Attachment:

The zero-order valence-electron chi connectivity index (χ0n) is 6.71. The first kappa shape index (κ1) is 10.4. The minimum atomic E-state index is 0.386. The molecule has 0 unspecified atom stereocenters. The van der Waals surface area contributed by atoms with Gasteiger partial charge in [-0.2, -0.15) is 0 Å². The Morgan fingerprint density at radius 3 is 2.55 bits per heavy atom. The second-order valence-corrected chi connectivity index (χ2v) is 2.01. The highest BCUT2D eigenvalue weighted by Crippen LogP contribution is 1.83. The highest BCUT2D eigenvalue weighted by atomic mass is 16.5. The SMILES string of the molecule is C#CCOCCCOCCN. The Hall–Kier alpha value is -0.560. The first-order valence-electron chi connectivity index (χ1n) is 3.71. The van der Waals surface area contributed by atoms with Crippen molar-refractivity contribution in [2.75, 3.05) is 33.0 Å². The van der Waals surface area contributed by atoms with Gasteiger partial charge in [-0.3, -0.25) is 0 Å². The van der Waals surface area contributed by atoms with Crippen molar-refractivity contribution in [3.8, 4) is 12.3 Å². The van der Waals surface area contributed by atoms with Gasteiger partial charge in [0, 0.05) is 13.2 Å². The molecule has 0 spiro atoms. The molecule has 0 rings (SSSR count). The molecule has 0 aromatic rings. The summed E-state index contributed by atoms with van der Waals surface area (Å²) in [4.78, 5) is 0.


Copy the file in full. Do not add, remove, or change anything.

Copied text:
The zero-order valence-electron chi connectivity index (χ0n) is 6.71. The first kappa shape index (κ1) is 10.4. The minimum atomic E-state index is 0.386. The molecule has 0 unspecified atom stereocenters. The van der Waals surface area contributed by atoms with Gasteiger partial charge in [-0.2, -0.15) is 0 Å². The Morgan fingerprint density at radius 3 is 2.55 bits per heavy atom. The second-order valence-corrected chi connectivity index (χ2v) is 2.01. The highest BCUT2D eigenvalue weighted by Crippen LogP contribution is 1.83. The highest BCUT2D eigenvalue weighted by atomic mass is 16.5. The SMILES string of the molecule is C#CCOCCCOCCN. The Hall–Kier alpha value is -0.560. The first-order valence-electron chi connectivity index (χ1n) is 3.71. The van der Waals surface area contributed by atoms with Crippen molar-refractivity contribution in [2.75, 3.05) is 33.0 Å². The van der Waals surface area contributed by atoms with Gasteiger partial charge in [-0.3, -0.25) is 0 Å². The van der Waals surface area contributed by atoms with Crippen molar-refractivity contribution in [3.8, 4) is 12.3 Å². The van der Waals surface area contributed by atoms with Gasteiger partial charge in [0, 0.05) is 13.2 Å². The molecule has 0 spiro atoms. The molecule has 0 rings (SSSR count). The molecule has 0 aromatic rings. The summed E-state index contributed by atoms with van der Waals surface area (Å²) in [4.78, 5) is 0.